Raise Your Hand and Open Data Institute challenges school 'utilization' claims on eve of CPS announcement of the 2013 Hit List

The Raise Your Hand coalition and the Open Data institute have announced the opening of a new web site to provide accurate information for parents, teachers, and the public as CPS moves to publish its 2013 Hit List of schools to be closed. The research and the web site are trying to examine whether the nearby schools to which children from the schools to be closed are transferred are actually an improvement over the schools on what most critics are calling the "2013 Hit List."

As it becomes clear that the plans of the Emanuel administration are not being diverted by common sense or the actual realities of Chicago and its public schools, groups like the Raise Your Hand Coalition produce more and more research debunking the claims of Barbara Byrd Bennett and the seven members of the Chicago Board of Education. By March 15, CPS officials were confirming, off the record, that CPS was even planning to close three special education schools, including Montefiore and Buckingham, not for the good of the children in them or by law, but because the overriding plan of the CPS administration was to privatize as much as possible as quickly as possible before an elected school board and true education-based changes caught up after 18 years of mayor control tyranny and corporate "reform" in Chicago.On March 14, the groups issued the following press release:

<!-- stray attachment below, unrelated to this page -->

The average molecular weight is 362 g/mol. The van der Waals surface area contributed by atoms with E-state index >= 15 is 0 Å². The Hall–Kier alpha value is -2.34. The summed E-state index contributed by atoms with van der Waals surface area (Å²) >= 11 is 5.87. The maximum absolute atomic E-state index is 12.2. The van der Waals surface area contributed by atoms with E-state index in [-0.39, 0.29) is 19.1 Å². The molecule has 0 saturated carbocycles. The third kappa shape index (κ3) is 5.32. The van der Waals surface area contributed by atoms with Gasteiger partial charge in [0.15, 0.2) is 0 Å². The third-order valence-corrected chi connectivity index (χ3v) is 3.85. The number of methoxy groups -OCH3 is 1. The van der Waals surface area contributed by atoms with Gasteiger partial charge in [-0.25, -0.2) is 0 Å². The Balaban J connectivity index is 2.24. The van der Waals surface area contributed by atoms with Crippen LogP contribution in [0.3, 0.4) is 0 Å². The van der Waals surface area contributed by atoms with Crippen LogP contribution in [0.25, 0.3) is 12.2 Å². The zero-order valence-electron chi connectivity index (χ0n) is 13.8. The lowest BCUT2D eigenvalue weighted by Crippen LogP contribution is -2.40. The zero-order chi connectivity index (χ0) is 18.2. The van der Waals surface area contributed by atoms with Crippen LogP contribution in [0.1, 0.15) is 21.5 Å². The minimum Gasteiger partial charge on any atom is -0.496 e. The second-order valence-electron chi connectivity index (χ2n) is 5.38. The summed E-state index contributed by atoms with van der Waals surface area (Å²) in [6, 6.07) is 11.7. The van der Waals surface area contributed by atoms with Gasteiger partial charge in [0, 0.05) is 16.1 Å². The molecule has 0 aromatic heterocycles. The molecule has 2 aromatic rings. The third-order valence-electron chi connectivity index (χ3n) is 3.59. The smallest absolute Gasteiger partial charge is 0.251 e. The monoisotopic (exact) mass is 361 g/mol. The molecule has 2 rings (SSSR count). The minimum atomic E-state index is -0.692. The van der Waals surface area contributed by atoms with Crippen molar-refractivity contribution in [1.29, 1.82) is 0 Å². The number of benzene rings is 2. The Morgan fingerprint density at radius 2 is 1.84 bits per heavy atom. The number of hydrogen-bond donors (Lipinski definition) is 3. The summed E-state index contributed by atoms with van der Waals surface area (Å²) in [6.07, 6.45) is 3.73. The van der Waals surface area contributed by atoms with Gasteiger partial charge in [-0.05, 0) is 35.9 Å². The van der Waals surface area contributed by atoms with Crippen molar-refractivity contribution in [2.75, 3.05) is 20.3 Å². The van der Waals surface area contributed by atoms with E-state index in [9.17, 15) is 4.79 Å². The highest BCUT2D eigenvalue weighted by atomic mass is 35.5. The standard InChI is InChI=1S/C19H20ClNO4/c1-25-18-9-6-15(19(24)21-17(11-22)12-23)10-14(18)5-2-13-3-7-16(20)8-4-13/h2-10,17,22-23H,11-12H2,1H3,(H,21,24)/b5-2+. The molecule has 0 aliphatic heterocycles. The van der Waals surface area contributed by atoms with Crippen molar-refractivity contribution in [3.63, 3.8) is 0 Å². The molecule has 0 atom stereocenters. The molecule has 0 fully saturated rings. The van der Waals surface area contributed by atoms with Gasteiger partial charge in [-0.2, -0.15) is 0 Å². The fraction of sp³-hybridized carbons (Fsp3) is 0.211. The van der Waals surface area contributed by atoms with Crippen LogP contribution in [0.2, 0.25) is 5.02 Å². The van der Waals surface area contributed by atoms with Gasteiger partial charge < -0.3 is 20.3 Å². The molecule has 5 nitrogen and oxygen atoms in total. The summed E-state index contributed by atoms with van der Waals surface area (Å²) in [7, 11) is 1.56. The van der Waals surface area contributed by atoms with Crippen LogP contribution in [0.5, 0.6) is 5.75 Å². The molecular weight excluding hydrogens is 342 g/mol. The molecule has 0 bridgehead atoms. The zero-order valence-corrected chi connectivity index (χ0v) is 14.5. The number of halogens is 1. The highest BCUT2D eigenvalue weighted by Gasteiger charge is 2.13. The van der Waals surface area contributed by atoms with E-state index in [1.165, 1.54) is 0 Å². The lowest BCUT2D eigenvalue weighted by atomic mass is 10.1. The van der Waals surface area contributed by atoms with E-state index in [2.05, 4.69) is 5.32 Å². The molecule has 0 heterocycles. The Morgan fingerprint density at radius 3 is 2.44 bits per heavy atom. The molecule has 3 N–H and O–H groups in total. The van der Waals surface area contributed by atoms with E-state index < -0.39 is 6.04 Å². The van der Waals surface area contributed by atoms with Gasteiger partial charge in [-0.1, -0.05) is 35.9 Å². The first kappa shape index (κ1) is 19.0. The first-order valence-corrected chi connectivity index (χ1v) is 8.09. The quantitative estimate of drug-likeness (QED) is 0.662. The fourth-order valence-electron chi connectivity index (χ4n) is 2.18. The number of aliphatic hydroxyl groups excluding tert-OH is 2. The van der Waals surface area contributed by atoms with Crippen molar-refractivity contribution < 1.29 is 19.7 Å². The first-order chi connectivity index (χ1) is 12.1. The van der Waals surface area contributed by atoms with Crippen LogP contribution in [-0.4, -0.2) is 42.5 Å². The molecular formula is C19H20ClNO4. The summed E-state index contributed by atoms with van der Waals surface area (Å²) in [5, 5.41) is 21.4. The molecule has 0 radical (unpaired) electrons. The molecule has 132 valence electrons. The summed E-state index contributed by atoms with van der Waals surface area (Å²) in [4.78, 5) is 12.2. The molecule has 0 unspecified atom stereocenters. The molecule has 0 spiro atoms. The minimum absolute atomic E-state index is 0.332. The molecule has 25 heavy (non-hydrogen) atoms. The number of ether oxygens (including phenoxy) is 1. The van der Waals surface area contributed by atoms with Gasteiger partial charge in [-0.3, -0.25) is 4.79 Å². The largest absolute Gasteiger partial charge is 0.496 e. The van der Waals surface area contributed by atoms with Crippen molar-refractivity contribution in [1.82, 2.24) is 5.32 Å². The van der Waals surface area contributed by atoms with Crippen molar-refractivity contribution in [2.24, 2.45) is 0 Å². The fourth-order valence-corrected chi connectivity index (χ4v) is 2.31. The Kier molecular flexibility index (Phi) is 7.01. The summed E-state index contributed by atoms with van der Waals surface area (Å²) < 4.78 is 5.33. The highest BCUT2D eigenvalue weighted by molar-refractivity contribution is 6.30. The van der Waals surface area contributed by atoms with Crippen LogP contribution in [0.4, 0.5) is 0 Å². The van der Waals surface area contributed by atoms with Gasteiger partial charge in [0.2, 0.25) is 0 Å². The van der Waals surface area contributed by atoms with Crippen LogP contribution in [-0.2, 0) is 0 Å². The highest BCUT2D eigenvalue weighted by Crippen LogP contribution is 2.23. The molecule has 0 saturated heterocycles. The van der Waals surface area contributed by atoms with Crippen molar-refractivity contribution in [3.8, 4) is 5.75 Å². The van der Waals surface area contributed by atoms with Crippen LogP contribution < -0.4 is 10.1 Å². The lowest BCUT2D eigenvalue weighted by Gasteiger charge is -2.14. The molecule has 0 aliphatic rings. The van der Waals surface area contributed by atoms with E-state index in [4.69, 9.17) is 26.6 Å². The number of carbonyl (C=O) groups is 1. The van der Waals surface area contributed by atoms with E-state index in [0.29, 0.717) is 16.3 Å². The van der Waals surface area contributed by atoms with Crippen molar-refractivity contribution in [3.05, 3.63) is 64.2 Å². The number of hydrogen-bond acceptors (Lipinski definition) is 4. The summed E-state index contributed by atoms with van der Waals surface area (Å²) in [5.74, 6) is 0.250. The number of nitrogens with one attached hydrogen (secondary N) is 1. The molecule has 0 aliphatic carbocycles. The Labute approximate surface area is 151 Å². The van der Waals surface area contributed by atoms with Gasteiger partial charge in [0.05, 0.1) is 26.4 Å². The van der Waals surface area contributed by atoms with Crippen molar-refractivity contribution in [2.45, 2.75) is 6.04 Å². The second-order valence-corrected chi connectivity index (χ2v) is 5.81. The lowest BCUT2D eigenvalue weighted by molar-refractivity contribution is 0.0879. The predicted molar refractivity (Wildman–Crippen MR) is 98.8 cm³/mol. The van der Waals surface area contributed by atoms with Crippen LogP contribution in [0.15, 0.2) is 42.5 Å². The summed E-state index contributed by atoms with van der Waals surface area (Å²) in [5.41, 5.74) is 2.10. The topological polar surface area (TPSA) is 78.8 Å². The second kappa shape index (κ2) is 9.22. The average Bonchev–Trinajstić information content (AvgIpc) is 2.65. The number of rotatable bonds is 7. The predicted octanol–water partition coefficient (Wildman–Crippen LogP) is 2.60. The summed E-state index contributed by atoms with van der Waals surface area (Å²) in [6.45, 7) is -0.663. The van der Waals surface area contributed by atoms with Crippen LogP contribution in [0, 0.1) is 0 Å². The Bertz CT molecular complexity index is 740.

FOR IMMEDIATE RELEASE. Contact: Amy Smolensky, 312-485-0053

NEW SITE – – HELPS CPS PARENTS NAVIGATE SCHOOL CLOSING DECISIONS. Helps communities to advocate for their schools and plan for alternatives

CHICAGO, MARCH 14, 2013 – Apples to Apples and the Open Data Institute today launched their new site, designed to put clear and understandable information about closing and potential receiving Chicago Public Schools (CPS) into the hands of parents.

This free site is the first collaboration between the Apples to Apples/IL Raise Your Hand project and the Open Data Institute (, a not-for-profit organization that brings together independent designers and software engineers to make sense of complex problems by analyzing data and producing visualizations that speak for themselves.

The site gives CPS parents and Chicago community members a more comprehensive look into the current performance and historical trends of the schools on CPS’ potential closing schools list by offering visualizations and concise explanations of enrollment trends, recent ISAT cohort trends, mobility rates and other measures of school effectiveness. It also produces a customized map for each school on the CPS potential closing list that shows the closest potential “receiving schools” with the number of seats currently available in those schools.

The close work that this team has done with the CPS data has highlighted the importance of taking another look at the performance of other neighborhood schools close to the schools on the potential closing list. The maps generated by this site clearly show that not every school on the list is located within 1 mile of a potential receiving school that is operating at a higher performance level (Level 1 or 2) and also has capacity to receive students from a closing school.